Guest post by Natalie Todd, partner at Cooke Young & Keidan and a committee member of the London Solicitors Litigation Association, and Tulsi Bhatia, associate at Cooke Young & Keidan
The UK government has announced that it will join the 2019 Hague Convention on the recognition and enforcement of foreign judgments in civil or commercial matters.
This will provide a framework of uniform rules for the recognition and enforcement of a wide range of judgments between the UK and other contracting parties, which currently include the EU, Ukraine and Uruguay.
It requires contracting parties to recognise and enforce civil and commercial judgments within its scope.
The UK’s accession to the convention will provide predictability, while the procedure to enforce foreign judgments in the UK or UK judgments in other contracting states will become more streamlined and cost-effective. It will provide more certainty, which in turn will foster greater multilateral trade, investment and access to justice.
Parties involved in cross-border transactions will also have more choices when electing dispute resolution provisions in their contracts, since convention applies to judgments arising from asymmetric and non-exclusive ‘choice of court’ agreements.
This can be contrasted with the 2005 Hague Convention, which is restricted to judgments arising from exclusive ‘choice of court’ agreements. Hague 2019 is also wider in scope than the 2005 convention, applying to employment and consumer contracts, for example.
There is scepticism among many who doubt that the convention will become a global enforcement framework for court judgments, similar to the New York Convention, which has over 170 signatories and facilitates recognition and enforcement of arbitral awards.
However, other signatories already include the United States, Israel, Costa Rica, Russia, Montenegro and North Macedonia. If these states were to proceed to ratify the convention as well, that would make UK’s accession even more advantageous for parties involved in cross-border transactions.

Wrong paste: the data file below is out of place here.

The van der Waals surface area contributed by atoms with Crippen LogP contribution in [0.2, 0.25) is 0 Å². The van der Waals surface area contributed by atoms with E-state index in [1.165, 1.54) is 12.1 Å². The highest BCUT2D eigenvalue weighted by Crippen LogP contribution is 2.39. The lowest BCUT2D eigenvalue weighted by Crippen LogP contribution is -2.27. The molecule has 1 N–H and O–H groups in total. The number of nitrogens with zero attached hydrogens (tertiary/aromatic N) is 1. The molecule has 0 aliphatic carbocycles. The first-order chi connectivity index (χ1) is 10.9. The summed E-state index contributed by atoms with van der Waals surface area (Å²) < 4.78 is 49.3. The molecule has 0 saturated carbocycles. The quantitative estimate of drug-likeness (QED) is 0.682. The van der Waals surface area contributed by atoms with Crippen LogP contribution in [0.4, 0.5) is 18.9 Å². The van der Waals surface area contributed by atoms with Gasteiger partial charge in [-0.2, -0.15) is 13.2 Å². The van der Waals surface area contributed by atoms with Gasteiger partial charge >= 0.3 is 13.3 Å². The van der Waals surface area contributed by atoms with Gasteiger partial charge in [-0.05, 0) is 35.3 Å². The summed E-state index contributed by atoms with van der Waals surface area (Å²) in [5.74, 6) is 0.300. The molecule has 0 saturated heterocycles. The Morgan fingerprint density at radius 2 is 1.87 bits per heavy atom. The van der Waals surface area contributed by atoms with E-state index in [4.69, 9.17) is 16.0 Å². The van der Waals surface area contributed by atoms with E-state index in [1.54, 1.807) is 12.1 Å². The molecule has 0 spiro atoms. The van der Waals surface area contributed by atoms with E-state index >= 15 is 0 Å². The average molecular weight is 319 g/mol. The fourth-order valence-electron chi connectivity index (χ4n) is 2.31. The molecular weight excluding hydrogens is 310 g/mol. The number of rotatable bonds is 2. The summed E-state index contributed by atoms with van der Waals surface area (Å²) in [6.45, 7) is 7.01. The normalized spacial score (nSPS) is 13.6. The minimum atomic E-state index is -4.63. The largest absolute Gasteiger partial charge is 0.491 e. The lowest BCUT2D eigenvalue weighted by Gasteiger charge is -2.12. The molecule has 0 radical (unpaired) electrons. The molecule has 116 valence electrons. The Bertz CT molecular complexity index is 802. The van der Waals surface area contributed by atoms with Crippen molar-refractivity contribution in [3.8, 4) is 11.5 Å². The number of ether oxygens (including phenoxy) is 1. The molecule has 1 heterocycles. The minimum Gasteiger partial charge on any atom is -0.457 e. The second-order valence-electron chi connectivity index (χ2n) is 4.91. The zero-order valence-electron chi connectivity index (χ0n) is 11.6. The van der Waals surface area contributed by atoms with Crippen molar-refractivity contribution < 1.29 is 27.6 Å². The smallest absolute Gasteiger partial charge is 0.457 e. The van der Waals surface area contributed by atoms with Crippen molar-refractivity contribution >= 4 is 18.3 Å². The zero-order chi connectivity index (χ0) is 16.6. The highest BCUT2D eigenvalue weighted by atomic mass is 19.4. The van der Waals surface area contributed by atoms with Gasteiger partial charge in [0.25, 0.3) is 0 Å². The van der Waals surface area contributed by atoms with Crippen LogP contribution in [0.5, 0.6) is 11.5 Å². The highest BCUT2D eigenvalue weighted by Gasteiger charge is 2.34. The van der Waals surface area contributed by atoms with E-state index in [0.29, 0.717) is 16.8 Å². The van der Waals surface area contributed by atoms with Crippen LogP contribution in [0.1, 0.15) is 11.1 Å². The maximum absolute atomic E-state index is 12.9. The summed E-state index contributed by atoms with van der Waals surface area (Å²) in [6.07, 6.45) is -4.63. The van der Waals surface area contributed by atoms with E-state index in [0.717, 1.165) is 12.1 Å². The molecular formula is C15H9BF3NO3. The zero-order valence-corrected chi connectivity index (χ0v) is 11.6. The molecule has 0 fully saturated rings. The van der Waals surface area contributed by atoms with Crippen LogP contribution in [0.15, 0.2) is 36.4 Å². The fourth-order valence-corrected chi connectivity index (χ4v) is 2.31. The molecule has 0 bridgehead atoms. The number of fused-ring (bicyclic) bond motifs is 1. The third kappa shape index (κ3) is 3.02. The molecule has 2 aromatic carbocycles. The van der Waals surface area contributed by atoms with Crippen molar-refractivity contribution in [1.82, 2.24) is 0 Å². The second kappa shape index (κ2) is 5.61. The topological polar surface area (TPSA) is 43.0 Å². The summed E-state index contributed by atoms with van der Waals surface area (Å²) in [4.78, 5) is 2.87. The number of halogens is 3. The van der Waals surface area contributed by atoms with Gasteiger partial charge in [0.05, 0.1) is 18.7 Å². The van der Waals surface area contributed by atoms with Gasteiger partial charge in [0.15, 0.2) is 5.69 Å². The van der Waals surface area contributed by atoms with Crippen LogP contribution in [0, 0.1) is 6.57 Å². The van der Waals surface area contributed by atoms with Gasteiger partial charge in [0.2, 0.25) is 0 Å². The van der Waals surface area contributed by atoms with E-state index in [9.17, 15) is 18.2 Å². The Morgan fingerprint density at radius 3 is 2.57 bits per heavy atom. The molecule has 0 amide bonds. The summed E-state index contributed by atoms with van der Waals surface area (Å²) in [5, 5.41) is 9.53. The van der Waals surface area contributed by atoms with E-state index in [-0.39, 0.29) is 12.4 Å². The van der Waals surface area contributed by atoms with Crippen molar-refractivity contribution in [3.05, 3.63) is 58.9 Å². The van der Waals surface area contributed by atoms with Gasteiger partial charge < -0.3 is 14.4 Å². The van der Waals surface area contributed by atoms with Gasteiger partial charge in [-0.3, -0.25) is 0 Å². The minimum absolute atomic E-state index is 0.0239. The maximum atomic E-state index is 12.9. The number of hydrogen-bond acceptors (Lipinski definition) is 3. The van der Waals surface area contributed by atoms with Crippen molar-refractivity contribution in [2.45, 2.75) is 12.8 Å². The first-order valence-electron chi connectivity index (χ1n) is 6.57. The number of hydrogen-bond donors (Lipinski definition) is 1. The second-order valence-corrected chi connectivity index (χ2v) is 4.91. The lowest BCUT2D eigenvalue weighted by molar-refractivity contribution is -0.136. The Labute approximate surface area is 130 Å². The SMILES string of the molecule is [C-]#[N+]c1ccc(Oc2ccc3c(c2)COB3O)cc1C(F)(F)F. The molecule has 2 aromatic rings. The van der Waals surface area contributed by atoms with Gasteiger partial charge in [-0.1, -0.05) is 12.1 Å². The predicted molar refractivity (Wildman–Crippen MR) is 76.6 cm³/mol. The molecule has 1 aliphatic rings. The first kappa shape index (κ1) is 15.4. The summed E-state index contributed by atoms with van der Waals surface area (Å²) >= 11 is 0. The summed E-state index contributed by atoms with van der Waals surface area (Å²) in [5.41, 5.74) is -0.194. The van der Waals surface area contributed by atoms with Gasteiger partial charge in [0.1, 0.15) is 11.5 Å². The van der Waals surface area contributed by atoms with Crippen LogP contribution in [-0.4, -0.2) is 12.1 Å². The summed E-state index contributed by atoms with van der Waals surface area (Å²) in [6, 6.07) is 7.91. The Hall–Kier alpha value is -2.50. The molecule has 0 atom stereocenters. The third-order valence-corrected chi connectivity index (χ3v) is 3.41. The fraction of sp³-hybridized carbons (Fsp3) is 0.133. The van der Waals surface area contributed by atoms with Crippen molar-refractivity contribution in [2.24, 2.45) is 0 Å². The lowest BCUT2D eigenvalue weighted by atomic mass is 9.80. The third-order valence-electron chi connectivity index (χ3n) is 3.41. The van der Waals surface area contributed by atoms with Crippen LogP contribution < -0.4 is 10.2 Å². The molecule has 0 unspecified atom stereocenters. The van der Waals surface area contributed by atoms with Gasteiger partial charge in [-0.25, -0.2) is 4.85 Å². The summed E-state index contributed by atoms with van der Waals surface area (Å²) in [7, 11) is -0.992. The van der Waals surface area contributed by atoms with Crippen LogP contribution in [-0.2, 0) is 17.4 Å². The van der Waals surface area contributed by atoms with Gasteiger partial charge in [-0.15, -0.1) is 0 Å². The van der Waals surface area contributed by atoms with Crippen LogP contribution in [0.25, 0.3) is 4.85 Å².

Despite joining the convention, parties will still be able to rely on existing domestic law for recognition and enforcements of judgments that don’t fall within its scope. A key provision of Hague 2019 is that the UK can decline to apply the terms of the convention with another contracting state if it were considered to contravene UK policy.
Given that the Lugano Convention provides rules for determining jurisdiction between the UK and EU/EFTA states and Hague 2019 does not contain direct jurisdiction rules, it is important for the UK to continue its efforts to re-join the Lugano Convention.
There are also more grounds to refuse enforcement of judgments under the Hague Convention than under the Lugano Convention, which could mean that enforcement of judgments would be less certain or streamlined under the former.
In contrast, Hague 2019 provides the UK courts with the discretion to refuse a judgment that was made contrary to a ‘choice of court’ agreement between the parties, which the Lugano Convention does not. The uncertainty as to whether the UK will be able to re-join Lugano is further reason for the UK to join Hague 2019 and the UK government has confirmed it will do so as soon as possible.
The convention will enter into force for the UK 12 months after the date it deposits its instrument of ratification, which will take place once all of the necessary implementing legislation and rules have been put in place to facilitate the Hague Convention’s smooth operation in the UK.